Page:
The Heartbleed bug, a vulnerability within the OpenSSL encryption protocol that has put system administrators on alert and Internet users on edge this week, was discovered in networking gear from Cisco Systems and Juniper Networks.
Both companies Thursday issued advisories, identifying affected products and those still being investigated for the bug. The threat posed by Heartbleed being present in routers, switches and other networking gear is that hackers could intercept passwords, user names and other sensitive information as they cross the corporate network.
Cisco, for its part, identified 16 affected products, including three lines of Cisco IP phones, TelePresence Video Communication Server, Mobility Service Engine, WebEx Meeting Server versions 2.x and MS200X Ethernet Switch.
The company also listed more than 60 products that are still being investigated for the bug but said none of its hosted services have been impacted.
Cisco did not respond to CRN's request for comment by press time, but said in the advisory that it will continue to update its list of impacted products as more information becomes available and will release free software updates to address the issue.
Juniper, meanwhile, identified eight products found to be vulnerable. These include Junos OS 13.3R1, along with certain versions of Juniper Network Connect, Junos Pulse and Odyssey clients versions 5.6r5 and later.
Juniper's SSL VPN software also was impacted, but the company issued a patch for that product Tuesday, a Juniper spokesperson told CRN.
Juniper, like Cisco, said it will continue to update its list as more information comes to light.
"We encourage our customers to contact Juniper's Customer Support Center for detailed advisories and product updates," the Juniper spokesperson wrote in an email. "We work with customers running vulnerable products very closely to ensure they take the appropriate steps we have identified and deploy any necessary updates or mitigations in a timely manner."
According to a report from security systems integrator Accuvant, other vendors, including F5 Networks, Red Hat, Infoblox and Check Point Software Technologies, have known vulnerable products.
Dominic Grillo, executive vice president of Atrion Communication Resources, a Branchburg, N.J.-based solution provider and Juniper partner, said Atrion has received lots of customer inquiries about Heartbleed over the past few days, but noted that vendor partners such as Juniper have responded in a timely manner with fixes.
"Juniper has been pretty quick to release patches or upgrades for their affected products and has been continually updating their security advisories as new information is available. We've been using the advisory information to answer customers' inquiries," Grillo wrote in an email to CRN. "Obviously, Heartbleed is affecting far more than just Juniper so we've had customers ask about other vendor technologies as well. It seems as if the vendors and the security community at large have been fairly quick and coordinated in their efforts to patch Heartbleed (OpenSSL) issues."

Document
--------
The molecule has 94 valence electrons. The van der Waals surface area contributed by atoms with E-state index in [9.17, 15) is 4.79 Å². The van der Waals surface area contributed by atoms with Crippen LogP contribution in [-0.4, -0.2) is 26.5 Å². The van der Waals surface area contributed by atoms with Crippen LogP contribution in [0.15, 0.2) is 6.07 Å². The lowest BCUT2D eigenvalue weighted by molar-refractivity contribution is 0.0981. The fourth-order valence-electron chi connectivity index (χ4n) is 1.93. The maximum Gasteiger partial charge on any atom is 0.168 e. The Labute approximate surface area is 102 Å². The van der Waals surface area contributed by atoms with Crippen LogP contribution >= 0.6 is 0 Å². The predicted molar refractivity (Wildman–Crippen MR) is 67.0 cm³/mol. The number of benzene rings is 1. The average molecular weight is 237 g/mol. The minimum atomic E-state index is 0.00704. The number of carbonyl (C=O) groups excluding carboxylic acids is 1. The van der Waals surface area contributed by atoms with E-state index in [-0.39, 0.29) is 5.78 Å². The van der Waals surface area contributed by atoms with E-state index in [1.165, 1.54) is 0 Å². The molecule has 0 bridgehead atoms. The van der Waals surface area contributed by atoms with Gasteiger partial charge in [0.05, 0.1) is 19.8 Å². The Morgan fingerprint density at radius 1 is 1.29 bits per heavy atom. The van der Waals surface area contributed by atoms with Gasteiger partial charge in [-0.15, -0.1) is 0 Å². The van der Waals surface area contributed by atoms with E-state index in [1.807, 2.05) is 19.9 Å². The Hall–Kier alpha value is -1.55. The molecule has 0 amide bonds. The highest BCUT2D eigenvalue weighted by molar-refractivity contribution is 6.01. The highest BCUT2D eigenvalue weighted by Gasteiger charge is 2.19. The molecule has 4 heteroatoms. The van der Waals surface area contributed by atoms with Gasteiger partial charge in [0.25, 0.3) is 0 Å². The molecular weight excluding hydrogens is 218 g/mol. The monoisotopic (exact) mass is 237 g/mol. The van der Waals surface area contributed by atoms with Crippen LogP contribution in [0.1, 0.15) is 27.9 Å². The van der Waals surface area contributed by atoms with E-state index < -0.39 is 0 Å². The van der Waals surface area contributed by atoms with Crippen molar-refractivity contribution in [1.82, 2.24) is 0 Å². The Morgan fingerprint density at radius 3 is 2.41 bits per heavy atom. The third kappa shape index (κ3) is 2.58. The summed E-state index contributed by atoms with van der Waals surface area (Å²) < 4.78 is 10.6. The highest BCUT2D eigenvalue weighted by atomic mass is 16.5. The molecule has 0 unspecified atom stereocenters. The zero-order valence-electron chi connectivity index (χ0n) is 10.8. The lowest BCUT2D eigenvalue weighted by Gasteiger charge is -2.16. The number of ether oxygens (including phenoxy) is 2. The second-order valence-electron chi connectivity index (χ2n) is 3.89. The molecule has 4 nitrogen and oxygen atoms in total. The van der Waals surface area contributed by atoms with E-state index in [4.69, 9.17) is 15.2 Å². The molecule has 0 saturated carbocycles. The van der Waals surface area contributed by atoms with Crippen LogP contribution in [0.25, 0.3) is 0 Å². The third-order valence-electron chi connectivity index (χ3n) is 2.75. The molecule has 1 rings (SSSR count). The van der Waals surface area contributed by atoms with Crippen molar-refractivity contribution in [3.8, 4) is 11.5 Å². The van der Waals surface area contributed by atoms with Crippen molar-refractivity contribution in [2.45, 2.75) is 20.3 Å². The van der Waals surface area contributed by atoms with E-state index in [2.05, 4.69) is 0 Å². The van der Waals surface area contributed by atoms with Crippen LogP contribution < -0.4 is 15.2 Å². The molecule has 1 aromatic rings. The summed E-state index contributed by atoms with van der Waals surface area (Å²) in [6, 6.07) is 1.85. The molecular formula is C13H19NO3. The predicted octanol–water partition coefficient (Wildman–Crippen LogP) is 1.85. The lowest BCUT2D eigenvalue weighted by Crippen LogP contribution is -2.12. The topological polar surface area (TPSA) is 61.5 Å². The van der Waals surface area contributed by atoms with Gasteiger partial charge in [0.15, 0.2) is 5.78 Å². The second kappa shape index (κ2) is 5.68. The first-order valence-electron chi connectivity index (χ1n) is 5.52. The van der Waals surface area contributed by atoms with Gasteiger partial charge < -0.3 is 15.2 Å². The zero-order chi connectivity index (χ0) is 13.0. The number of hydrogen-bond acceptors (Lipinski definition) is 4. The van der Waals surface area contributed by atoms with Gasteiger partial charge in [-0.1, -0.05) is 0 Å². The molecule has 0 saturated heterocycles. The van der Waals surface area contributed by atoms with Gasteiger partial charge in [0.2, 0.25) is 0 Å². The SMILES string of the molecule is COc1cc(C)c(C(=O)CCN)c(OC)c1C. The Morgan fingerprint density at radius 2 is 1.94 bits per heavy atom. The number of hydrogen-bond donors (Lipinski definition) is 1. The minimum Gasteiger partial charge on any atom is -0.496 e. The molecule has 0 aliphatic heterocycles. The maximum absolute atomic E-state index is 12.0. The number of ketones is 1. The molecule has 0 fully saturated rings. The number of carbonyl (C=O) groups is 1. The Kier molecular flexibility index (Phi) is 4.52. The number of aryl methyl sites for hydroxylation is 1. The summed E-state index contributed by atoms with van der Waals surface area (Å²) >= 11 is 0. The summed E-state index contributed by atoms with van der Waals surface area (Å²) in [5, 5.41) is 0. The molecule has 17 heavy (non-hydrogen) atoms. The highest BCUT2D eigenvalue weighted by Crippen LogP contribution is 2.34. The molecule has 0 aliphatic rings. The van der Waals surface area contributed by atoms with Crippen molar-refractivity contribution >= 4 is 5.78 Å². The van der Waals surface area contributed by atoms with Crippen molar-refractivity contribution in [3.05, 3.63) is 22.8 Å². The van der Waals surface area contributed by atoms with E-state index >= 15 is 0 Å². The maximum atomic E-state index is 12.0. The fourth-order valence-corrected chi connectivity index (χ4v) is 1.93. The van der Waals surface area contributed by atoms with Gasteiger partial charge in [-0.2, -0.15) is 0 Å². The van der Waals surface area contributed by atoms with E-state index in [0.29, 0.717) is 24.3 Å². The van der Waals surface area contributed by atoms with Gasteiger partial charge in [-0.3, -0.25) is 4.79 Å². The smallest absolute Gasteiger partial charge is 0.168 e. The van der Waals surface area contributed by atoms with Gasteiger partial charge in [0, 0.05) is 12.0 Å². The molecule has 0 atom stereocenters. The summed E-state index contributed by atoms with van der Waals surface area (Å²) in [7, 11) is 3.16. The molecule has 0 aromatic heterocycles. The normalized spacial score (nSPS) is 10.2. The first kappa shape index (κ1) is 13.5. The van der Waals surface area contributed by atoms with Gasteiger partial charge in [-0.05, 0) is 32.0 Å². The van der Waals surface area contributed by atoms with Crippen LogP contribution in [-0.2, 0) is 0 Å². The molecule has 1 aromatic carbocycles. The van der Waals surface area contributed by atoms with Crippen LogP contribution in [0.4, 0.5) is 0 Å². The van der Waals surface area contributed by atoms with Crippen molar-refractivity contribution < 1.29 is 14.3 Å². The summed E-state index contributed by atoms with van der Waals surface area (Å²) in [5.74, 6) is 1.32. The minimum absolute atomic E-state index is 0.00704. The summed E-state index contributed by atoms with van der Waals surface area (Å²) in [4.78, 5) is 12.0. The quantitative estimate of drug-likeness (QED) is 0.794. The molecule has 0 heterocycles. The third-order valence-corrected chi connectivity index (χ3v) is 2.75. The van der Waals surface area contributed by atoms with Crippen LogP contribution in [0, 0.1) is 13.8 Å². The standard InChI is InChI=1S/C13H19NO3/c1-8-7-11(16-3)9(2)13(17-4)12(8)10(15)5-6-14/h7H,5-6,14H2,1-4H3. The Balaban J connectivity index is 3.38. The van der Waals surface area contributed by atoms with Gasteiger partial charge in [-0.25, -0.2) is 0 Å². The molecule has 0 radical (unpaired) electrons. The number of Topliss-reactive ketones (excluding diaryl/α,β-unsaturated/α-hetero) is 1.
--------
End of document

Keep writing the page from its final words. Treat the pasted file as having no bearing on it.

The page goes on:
Grillo added that it's "pretty scary" how far-ranging the impacts of Heartbleed could be, and said he is personally avoiding any banking sites or https sites for a few days as a precaution.
Mark Robinson, president of CentraComm, a Findlay, Ohio-based solution provider and Juniper partner, also said he is seeing a lot of customers come forward with questions about Heartbleed.
"I think it is a pretty widespread thing and it seems to be an evolving situation. I think people and companies and partners still don't exactly know the extent of this," Robinson said. "I think they understand what the actual bug is, but I think in terms of what's been compromised, a lot of people are still trying to figure out."
For now, Robinson said CentraComm's strategy is to communicate with its customers as much as possible, keeping them updated as more information becomes available. To do that, he said CentraComm has created a customer-facing portal, listing all of its vendor partners, and their products, that have been affected.
"Really, we are just trying to be as proactive as we can," Robinson said.
The Heartbleed bug is a vulnerability that threatens the open-source protocol OpenSSL, which is used to implement SSL and TLS protocols for encrypting Web-based email, instant messaging and other online communications services. The OpenSSL Project, which maintains OpenSSL, issued an update this week repairing the issue.
OpenSSL is a widely used protocol in networking devices, including the Apache and Nginx open-source Web servers. Earlier this week, security experts estimated the bug has impacted hundreds of thousands of servers globally, putting Internet users around the world at risk. Experts also urged users of online services ranging from Dropbox to Gmail to change their passwords.
PUBLISHED APRIL 11, 2014